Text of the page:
Encyclopedia … combined with a great Buyer's Guide!

Crown Glasses

Author: the photonics expert

Definition: optical glasses with low chromatic dispersion and tentatively a low refractive index

More general term: optical glasses

Category: article belongs to category optical materials optical materials

DOI: 10.61835/fi8   Cite the article: BibTex plain textHTML

Crown glasses are optical glasses with an Abbe number above 55 or above 50 – there is no general agreement on that limit. A high Abbe number indicates weak chromatic dispersion and tentatively a low refractive index, but not always lower than for flint glasses.

The term crown glass does not imply a certain chemical composition. Tentatively, crown glasses contain lower amounts of heavy metals (e.g. lead, zinc or barium) than flint glasses, and a correspondingly higher content of alkali metals like sodium and potassium. Often they are soda–lime glasses (silicate glasses) or phosphate glasses. Their mass density is comparatively low.

Crown glasses have a larger band gap energy than flint glasses, leading to a shorter-wavelength UV absorption edge. Their parasitic absorption and scattering losses can be fairly low.

Names of Crown Glasses

The common system of names for glass types uses a combination of one or more letters with a number. The letters indicate the general type of glass, e.g. 'K' for crown (German Kron). There are various more closely specified crown glass types, see the following table:

Abbrev.German nameEnglish name
SKSchwerkronheavy crown
SSKSchwerstkronextra heavy crown
BKBor-Kronboron crown
FKFluor-Kronfluor crown
PKPhosphat-Kronphosphate crown
PSKPhosphat-Schwerkronphosphate heavy crown
FPSKFluorphosphat-Schwerkronfluorophosphate heavy crown
LaKLanthan-Kronlanthanum crown
LaSKLanthan-Schwerkronlanthanun heavy crown
BaKBarit-Kronbarium crown
KFKronflintcrown flint

A particularly often used crown glass is BK7, a borosilicate glass, having a refractive index 1.5168 at 587.6 nm and the Abbe number 64.17. Fused silica is also a crown glass.

Lead-free alternative glass versions with quite similar optical properties are indicated with “N-” in front. For example, N-BK7 is a lead-free version of the traditional BK7.

Application of Crown Glasses

Many optical components such as lenses, mirror substrates, optical windows and prisms are made from crown glasses. Important aspects for the choice of such glasses can be low parasitic propagation losses (e.g. for high-power laser applications), high near-UV transmission and low losses due to Fresnel reflections (if those are not suppressed with anti-reflection coatings). Low-dispersion glasses are e.g. beneficial for imaging applications because they minimize problems with chromatic aberrations.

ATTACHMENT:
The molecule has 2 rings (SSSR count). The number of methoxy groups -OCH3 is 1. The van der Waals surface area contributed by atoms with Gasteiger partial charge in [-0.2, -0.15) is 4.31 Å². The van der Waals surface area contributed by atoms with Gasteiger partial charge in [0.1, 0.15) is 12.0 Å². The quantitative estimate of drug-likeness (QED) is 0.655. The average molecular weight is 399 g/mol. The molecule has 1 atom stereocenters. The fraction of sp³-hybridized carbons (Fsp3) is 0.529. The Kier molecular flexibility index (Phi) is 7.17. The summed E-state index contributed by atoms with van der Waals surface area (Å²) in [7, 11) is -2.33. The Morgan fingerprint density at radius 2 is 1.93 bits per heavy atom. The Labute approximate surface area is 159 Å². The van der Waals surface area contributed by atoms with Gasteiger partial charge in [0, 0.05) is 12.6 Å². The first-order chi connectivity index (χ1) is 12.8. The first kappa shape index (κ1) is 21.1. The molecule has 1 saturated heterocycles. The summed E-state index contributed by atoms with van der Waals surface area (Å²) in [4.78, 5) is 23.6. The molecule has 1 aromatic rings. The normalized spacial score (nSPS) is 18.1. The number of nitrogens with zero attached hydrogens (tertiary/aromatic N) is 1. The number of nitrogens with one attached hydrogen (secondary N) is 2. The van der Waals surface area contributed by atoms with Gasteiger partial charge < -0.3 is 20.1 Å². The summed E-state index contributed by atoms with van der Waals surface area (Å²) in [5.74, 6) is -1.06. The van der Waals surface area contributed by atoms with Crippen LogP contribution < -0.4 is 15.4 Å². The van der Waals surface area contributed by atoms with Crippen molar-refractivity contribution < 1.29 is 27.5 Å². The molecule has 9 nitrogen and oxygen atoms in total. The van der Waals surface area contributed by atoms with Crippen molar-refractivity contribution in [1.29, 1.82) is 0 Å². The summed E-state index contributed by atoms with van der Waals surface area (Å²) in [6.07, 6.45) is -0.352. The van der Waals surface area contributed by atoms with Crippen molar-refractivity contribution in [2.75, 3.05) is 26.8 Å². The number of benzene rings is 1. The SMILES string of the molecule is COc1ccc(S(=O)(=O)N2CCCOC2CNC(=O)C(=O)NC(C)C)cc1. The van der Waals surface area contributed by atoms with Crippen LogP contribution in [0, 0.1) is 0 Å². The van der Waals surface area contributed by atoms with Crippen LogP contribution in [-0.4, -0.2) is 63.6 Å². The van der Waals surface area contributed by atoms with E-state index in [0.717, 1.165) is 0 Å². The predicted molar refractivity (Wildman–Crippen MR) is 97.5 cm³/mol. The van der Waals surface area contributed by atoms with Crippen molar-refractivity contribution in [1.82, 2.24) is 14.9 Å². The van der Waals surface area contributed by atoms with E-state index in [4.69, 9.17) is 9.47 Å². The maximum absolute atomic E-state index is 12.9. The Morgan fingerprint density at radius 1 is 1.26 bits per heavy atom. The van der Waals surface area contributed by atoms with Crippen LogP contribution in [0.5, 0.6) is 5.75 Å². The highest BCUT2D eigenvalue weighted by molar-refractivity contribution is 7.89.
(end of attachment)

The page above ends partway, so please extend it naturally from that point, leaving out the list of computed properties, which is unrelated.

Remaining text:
Combinations of crown and flint glasses are used for achromatic optics.

Note that despite the low mass density of crown glasses, light-weight optics (e.g. correction glasses) often need to be made from flint glasses, where e.g. lenses can be made with a lower thickness for a given focal length.

Window glasses are also usually crown glasses.

More to Learn

Encyclopedia articles:

Questions and Comments from Users


Are crown glasses can be used to make an optical fiber?

The author's answer:

Sure, they are even most common – see e.g. silica fibers.

Here you can submit questions and comments. As far as they get accepted by the author, they will appear above this paragraph together with the author’s answer. The author will decide on acceptance based on certain criteria. Essentially, the issue must be of sufficiently broad interest.

Please do not enter personal data here. (See also our privacy declaration.) If you wish to receive personal feedback or consultancy from the author, please contact him, e.g. via e-mail.

Spam check:

By submitting the information, you give your consent to the potential publication of your inputs on our website according to our rules. (If you later retract your consent, we will delete those inputs.) As your inputs are first reviewed by the author, they may be published with some delay.


Share this with your network:

Follow our specific LinkedIn pages for more insights and updates: